C'lif [Disengaging his Hand.] Oh, sir, you make me too proud. [Aside] Practised parasite ! [E.rit.

Blandish. [Aside] Sneering puppy. [To Loan GAYv1LLr..] My lord, you seem disconcerted; has any thing new occurred ?

Lord G. No, for there is nothing new in being disappointed in a friend.

Blandish. Have you told your story to Mr. CliffOi'd ?

Lord G. I have, and I might as well have told it to the cynic my uncle: he could not have discouraged or condemned me more.

Blandish. They are both in the right. I see things exactly as they do—but I have less fortitude, or more attachment than others :—The inclinations of the man, I love, are spells upon my opposition.

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1 Lord G. Kind Blandislr! you are the confidantl want.

Blandislz. What has happened since your discovery in the closet? '

Lord G. The lovely wanderer left her lodgings the next morning—but I have again found her—-she is in a house of equal retirement, but of very different character, in the city, and inaccessible. I have wrote to her, and knowing her to he distressed, I have enclosed bank bills for two hundred pounds, the acceptance of which I have urged with all the delicacy! am master of, and, by Heaven! without a purpose of corruption.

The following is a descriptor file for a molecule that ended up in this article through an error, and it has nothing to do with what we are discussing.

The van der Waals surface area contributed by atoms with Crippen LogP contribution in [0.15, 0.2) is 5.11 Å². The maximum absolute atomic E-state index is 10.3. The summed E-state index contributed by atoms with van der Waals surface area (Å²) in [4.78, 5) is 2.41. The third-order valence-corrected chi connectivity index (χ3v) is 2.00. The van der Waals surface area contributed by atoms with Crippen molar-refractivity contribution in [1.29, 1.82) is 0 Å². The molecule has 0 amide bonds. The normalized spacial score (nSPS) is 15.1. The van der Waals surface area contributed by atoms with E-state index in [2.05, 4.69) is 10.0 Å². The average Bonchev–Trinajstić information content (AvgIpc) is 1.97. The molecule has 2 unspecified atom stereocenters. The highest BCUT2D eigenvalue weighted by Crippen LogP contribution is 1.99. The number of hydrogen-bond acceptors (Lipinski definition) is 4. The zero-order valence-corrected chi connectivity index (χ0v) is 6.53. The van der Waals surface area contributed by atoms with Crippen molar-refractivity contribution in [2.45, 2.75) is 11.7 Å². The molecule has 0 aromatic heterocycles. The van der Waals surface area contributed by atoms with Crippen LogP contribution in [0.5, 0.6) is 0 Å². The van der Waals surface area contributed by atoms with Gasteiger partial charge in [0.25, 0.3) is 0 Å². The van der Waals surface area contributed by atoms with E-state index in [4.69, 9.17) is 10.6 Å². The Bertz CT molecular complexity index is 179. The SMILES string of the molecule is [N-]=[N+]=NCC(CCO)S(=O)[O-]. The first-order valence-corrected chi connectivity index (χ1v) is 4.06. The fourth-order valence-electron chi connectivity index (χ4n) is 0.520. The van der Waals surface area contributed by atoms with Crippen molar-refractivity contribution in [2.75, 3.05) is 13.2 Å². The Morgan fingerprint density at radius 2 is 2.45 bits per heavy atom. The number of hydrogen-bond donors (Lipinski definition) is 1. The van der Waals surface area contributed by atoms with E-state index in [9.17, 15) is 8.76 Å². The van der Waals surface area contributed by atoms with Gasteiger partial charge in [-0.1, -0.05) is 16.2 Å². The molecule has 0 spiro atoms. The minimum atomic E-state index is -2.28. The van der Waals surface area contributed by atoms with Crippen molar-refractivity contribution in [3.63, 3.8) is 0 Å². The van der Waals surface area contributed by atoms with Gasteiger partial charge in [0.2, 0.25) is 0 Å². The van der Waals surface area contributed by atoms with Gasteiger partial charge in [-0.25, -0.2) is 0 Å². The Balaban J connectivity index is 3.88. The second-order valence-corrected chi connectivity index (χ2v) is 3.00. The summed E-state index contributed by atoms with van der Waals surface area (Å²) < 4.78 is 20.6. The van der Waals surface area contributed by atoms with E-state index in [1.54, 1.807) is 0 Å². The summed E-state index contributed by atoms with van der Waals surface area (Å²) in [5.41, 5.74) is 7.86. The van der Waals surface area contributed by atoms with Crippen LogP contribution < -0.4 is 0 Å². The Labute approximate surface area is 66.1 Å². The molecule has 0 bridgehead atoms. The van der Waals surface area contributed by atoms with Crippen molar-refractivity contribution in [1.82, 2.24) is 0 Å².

Blandisl1. Two hundred pounds, and Lord Gayville's name—

'L0rd G. She has'never known me, but by the name of Mr. Heartly. Since my ambition has been to be loved for my own sake, I have been jealous of my title. '

Blandish. And pr'ythee by what diligence or chance, did Mr. Heartly trace his fugitive ? _

Lord G. By the acuteness of Mr. Prompt, your valet do chambre. _You must pardon me for press

ing into my service for this' occasion, the fellow in the world fittest for it.—-Here he comes.

Enter Pnomrr.

Prompt. Are you alone, my lord ?

- [Starts at seeing his .Master. Lord G. Don’t be afraid, Prompt—your peace is made.

Prompt. Then there is my return for your lordship's goodness. [Giving the Letter] This letter was’ just now brought to the place appointed, by a porter.

Lord G. By a Cupid, honest Prompt, and these characters were engraved by the point of his arrow! [Kissing the S11perscripti0n.] “ To Heartly, Esq.” Blandish, did you ever see any thing like it?

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_ Blandish. If her style be equal to her hand-writ1ng—

Lord G. If it be equal !—-Infidel! you shall have proof directly. [Opens the Letter precipitately.] Heyday ! what the devil's here? my bills again, and no line—not a word-—-Death and disappointment, what's this!

Prompt. Gad it's well if she is not off again—’faith I never asked where the letter came from.